Haunted Mansion: Two Views of What Comes Next
Have you ever noticed something of a split personality in the Haunted Mansion? The first part is pretty eerie. A hanging man, a murderous bride, dead people trying to escape coffins. Even the dancers in the ballroom are dancing to a fairly macabre-sounding song. But then we get to the graveyard and suddenly it’s a party for the 999 happy haunts! The music is upbeat and fun (and catchy!), dead people are enjoying picnics. Only the caretaker and his dog seem to be afraid. Why the difference, and why do we care?
Let’s take those one at a time, and we’ll let Doombuggies.com help us with the first one.
“Walt Disney, always a definitive leader with a heady vision, passed away on December 15, 1966. This became a crucial matter to the design team working on the Haunted Mansion for many reasons. For one, many of them were intimately involved with Walt, and had a heavy emotional response to his passing. But a more direct threat to the project was that Walt had never made up his mind about the premise of the Haunted Mansion. He had given the WED designers lots of room to follow their passions while creating ideas and concepts for the attraction, but wasn’t with the team in the end to decide definitively in which direction to take the project.”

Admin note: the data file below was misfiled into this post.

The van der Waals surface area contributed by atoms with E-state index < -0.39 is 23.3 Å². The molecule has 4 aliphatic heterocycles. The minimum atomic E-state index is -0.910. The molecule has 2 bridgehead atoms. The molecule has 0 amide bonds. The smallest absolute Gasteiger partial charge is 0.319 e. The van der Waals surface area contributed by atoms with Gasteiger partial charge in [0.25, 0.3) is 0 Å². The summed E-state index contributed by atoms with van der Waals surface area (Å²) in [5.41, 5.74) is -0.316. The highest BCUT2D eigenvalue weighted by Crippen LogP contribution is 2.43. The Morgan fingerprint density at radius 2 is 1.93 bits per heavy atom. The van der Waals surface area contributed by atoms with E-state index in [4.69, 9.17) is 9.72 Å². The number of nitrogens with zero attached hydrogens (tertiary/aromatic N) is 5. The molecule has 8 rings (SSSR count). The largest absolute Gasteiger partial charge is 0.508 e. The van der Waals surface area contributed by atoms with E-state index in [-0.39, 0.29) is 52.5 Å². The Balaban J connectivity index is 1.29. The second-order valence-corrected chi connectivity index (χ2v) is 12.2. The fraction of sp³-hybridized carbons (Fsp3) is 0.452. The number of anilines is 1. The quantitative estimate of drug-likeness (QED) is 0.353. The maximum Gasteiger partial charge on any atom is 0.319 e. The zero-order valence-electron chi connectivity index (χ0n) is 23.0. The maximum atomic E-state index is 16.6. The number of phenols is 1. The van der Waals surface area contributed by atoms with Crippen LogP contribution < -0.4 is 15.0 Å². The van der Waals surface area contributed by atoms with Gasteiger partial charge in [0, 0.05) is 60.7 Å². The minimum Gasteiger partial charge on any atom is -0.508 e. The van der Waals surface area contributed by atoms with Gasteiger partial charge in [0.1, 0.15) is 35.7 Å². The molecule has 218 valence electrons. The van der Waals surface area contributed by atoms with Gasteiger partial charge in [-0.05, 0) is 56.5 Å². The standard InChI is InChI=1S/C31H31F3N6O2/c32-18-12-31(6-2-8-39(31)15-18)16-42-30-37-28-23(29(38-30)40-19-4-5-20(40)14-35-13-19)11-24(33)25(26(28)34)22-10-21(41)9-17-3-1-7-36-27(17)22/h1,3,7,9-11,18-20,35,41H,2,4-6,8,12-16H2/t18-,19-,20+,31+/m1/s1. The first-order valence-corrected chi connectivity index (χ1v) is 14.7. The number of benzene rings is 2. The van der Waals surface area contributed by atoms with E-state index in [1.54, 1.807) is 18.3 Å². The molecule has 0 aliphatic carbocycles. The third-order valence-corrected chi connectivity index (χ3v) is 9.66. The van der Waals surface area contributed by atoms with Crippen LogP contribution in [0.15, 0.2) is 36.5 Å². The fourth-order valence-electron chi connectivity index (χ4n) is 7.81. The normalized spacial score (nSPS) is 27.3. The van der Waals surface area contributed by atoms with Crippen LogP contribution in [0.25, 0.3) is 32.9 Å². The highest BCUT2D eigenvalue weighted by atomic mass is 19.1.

“From the beginning, Ken Anderson had been creating various eerie storylines while Yale Gracey and Rolly Crump worked on creating a feasible method of showing guests impossible visions. Claude Coates, an accomplished art director with WED, had been working on the Mansion project and felt that the attraction could be a powerful, haunting, effects-laden spectacle – although Marc Davis, one of Disney’s famed ‘Nine Old Men,’ felt that the ride would better succeed as a character-driven, silly romp. In fact, the attraction as it exists today remains split into distinct sections: a mysterious introduction, an eerie ride with an ominous tone, and a conclusion with an overwhelming cacophony of gags and silly characters.”